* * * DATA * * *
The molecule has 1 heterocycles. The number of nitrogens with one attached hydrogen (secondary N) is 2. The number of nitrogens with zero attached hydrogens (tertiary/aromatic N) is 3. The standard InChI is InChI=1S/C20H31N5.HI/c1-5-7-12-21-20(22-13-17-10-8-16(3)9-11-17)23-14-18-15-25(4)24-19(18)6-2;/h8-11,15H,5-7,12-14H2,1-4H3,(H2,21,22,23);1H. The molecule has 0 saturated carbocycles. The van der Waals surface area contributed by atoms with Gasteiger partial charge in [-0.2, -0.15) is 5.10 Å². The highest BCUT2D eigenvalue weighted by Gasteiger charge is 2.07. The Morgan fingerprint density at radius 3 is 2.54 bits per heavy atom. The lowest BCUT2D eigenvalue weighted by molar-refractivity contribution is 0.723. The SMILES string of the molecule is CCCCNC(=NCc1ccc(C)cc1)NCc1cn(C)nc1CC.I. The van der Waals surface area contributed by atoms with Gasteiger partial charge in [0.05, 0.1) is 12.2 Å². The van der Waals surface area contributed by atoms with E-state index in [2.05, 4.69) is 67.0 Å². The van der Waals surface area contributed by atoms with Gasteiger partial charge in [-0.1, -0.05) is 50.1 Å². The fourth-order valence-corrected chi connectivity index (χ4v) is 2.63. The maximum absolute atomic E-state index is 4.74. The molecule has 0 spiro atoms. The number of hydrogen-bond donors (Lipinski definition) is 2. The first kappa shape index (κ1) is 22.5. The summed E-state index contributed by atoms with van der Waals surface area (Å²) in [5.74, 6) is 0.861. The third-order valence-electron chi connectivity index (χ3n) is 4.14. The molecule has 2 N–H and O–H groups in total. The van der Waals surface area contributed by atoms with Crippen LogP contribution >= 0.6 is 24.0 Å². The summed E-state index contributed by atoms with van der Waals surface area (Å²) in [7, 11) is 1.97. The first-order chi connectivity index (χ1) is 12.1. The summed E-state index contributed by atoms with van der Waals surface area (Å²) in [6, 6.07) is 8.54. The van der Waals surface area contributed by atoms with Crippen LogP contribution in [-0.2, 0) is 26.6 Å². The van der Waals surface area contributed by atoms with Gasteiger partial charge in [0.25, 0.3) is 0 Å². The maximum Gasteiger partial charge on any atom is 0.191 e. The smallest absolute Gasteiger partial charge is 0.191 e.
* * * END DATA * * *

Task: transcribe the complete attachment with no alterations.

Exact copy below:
The molecule has 1 heterocycles. The number of nitrogens with one attached hydrogen (secondary N) is 2. The number of nitrogens with zero attached hydrogens (tertiary/aromatic N) is 3. The standard InChI is InChI=1S/C20H31N5.HI/c1-5-7-12-21-20(22-13-17-10-8-16(3)9-11-17)23-14-18-15-25(4)24-19(18)6-2;/h8-11,15H,5-7,12-14H2,1-4H3,(H2,21,22,23);1H. The molecule has 0 saturated carbocycles. The van der Waals surface area contributed by atoms with Gasteiger partial charge in [-0.2, -0.15) is 5.10 Å². The highest BCUT2D eigenvalue weighted by Gasteiger charge is 2.07. The Morgan fingerprint density at radius 3 is 2.54 bits per heavy atom. The lowest BCUT2D eigenvalue weighted by molar-refractivity contribution is 0.723. The SMILES string of the molecule is CCCCNC(=NCc1ccc(C)cc1)NCc1cn(C)nc1CC.I. The van der Waals surface area contributed by atoms with Gasteiger partial charge in [0.05, 0.1) is 12.2 Å². The van der Waals surface area contributed by atoms with E-state index in [2.05, 4.69) is 67.0 Å². The van der Waals surface area contributed by atoms with Gasteiger partial charge in [-0.1, -0.05) is 50.1 Å². The fourth-order valence-corrected chi connectivity index (χ4v) is 2.63. The maximum absolute atomic E-state index is 4.74. The molecule has 0 spiro atoms. The number of hydrogen-bond donors (Lipinski definition) is 2. The first kappa shape index (κ1) is 22.5. The summed E-state index contributed by atoms with van der Waals surface area (Å²) in [5.74, 6) is 0.861. The third-order valence-electron chi connectivity index (χ3n) is 4.14. The molecule has 2 N–H and O–H groups in total. The van der Waals surface area contributed by atoms with Crippen LogP contribution >= 0.6 is 24.0 Å². The summed E-state index contributed by atoms with van der Waals surface area (Å²) in [7, 11) is 1.97. The first-order chi connectivity index (χ1) is 12.1. The summed E-state index contributed by atoms with van der Waals surface area (Å²) in [6, 6.07) is 8.54. The van der Waals surface area contributed by atoms with Crippen LogP contribution in [-0.2, 0) is 26.6 Å². The van der Waals surface area contributed by atoms with Gasteiger partial charge in [0.25, 0.3) is 0 Å². The maximum Gasteiger partial charge on any atom is 0.191 e. The smallest absolute Gasteiger partial charge is 0.191 e.